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In the Forum: Analog Playback
In the Thread: Tonearm Alignment Method
Post Subject: It makes sense to a point only.Posted by Romy the Cat on: 8/8/2013
 jeff1225 wrote:
Romy,Could you tell me what is the preferred alignment method (tool and geometry) of your tonearms is? I personally have always used Baerwald but I have been reading lately that Stevenson would work better for classical music.

Jeff, I do not have any preferred alignment methods and I do not follow recognized methodologies and do not follow what people say out there. I do not feel that alignment has to do with classical music or any type of music; to me it is pure geometry. I would like to hear the argument for  Stevenson and classical music but I will be arguing it as I do not feel it would be accurate hypothesis.

The Stevenson vs. Baerwald vs another couple methods is not truly applied arguments. The differences between the alignment methods are pretty much where to set the point/s of alignment reference but I do not feel that it is right argument. I for sure for two points of alignment, still we need to understand that there is no perfect alignment regardless what methodology we use.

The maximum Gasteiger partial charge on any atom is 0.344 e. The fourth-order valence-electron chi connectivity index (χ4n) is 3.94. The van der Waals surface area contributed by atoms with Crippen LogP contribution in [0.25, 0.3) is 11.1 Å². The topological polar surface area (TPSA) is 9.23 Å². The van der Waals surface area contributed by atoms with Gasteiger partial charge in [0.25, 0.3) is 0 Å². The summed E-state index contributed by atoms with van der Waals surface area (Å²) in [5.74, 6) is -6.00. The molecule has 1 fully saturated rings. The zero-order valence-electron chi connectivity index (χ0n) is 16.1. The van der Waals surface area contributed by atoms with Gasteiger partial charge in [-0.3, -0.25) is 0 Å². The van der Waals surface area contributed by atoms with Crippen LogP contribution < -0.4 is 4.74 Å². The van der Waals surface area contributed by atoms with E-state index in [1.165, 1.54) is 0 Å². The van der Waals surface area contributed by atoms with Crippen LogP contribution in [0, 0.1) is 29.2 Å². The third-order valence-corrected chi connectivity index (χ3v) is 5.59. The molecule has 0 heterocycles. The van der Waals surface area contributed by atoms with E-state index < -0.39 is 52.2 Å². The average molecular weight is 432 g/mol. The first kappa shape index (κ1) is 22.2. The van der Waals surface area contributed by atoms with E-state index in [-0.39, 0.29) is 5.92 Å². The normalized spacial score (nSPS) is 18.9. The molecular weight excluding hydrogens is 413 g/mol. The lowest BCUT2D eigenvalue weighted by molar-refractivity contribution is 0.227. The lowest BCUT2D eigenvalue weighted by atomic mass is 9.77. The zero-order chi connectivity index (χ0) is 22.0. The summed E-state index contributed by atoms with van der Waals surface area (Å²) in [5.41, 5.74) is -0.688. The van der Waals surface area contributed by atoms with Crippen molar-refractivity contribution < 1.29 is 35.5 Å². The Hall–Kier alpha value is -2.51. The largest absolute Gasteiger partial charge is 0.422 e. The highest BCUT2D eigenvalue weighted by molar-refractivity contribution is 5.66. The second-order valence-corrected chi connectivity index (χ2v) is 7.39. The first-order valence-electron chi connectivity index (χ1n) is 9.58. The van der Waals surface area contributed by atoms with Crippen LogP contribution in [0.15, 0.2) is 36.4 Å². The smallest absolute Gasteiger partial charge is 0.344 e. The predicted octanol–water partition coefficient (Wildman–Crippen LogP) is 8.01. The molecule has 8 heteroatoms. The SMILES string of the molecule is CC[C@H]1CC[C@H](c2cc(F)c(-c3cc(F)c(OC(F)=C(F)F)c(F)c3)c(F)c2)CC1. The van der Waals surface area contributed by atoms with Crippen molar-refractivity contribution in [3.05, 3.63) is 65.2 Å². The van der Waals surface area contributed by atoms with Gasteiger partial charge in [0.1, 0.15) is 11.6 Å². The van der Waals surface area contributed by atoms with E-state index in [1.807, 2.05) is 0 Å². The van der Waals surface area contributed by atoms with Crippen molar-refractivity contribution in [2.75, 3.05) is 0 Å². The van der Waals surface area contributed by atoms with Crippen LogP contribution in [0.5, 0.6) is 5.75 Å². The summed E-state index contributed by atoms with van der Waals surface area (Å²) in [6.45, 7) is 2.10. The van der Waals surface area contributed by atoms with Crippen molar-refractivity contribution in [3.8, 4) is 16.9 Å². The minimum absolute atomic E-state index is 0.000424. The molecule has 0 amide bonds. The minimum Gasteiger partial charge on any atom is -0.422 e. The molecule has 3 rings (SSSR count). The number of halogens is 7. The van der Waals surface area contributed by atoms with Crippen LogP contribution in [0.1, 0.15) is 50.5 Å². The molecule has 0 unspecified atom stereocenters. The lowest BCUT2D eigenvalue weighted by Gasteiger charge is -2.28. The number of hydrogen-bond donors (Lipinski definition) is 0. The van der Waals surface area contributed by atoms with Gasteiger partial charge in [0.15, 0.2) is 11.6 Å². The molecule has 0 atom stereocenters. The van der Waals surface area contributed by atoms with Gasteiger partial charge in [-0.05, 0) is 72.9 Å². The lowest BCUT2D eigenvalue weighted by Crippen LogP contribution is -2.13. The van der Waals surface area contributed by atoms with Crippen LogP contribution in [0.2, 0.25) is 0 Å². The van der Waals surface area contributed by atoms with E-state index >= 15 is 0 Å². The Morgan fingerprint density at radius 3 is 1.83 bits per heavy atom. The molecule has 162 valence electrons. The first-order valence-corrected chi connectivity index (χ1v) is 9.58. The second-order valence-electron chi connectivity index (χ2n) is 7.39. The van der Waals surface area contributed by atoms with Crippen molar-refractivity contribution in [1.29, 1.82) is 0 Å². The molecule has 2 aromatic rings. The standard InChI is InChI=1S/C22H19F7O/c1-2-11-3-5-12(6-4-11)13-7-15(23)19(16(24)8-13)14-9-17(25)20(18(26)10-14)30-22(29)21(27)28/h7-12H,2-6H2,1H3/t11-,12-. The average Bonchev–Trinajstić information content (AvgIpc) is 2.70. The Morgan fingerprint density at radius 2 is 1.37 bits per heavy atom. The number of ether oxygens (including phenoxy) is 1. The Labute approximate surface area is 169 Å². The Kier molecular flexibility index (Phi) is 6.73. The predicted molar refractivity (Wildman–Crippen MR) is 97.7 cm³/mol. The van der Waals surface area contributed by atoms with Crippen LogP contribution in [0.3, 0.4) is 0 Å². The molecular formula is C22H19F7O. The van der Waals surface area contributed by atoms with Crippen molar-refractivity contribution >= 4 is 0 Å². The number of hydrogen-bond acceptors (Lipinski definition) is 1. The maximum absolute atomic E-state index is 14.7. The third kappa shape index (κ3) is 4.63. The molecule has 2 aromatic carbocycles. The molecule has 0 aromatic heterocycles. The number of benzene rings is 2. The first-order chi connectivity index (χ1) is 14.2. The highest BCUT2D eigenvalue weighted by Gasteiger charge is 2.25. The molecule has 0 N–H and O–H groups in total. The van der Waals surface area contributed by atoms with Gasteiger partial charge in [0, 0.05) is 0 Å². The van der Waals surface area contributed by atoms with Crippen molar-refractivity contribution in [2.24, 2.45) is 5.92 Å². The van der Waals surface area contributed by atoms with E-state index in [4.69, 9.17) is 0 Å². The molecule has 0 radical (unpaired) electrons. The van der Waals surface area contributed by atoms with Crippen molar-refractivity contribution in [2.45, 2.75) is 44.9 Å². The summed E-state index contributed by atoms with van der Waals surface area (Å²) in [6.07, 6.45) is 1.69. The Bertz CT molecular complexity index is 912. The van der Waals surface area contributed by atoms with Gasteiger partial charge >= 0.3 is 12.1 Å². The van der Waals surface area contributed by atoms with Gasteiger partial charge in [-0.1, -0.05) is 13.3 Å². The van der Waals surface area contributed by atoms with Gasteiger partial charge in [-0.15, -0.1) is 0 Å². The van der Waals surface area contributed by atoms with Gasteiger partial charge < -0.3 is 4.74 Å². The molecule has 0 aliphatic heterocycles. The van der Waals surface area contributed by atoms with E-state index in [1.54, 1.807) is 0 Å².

The cartridges are not geometrically perfect. My carpenter who over 40 years built a lot educated me that there are no 90 degree angles in construction. The very same is in cartridges. There are no 90 degree angles, there are no parallel surfaces. The cantilevers are all bent, glued God knows how to the coils and the needle’s tips are not always positioned properly. For sure they have to be but it is very seldom the case. Do not forget we have absolutely zero quality control in cartridges making and they go away with everything.

Anyhow, I use regular two points alignments, set proper geometry and then look for more or less uniformed sound in the begin and end of record. I never was able to get it in perfection but the question would be: what the proximity to perfection you want to achieve? Do not forget that the perfect anti-scatting as well might be set only for a single point at the record, so by the topology of the arms I used I am restricted to have a perfect error across the disk….

The caT

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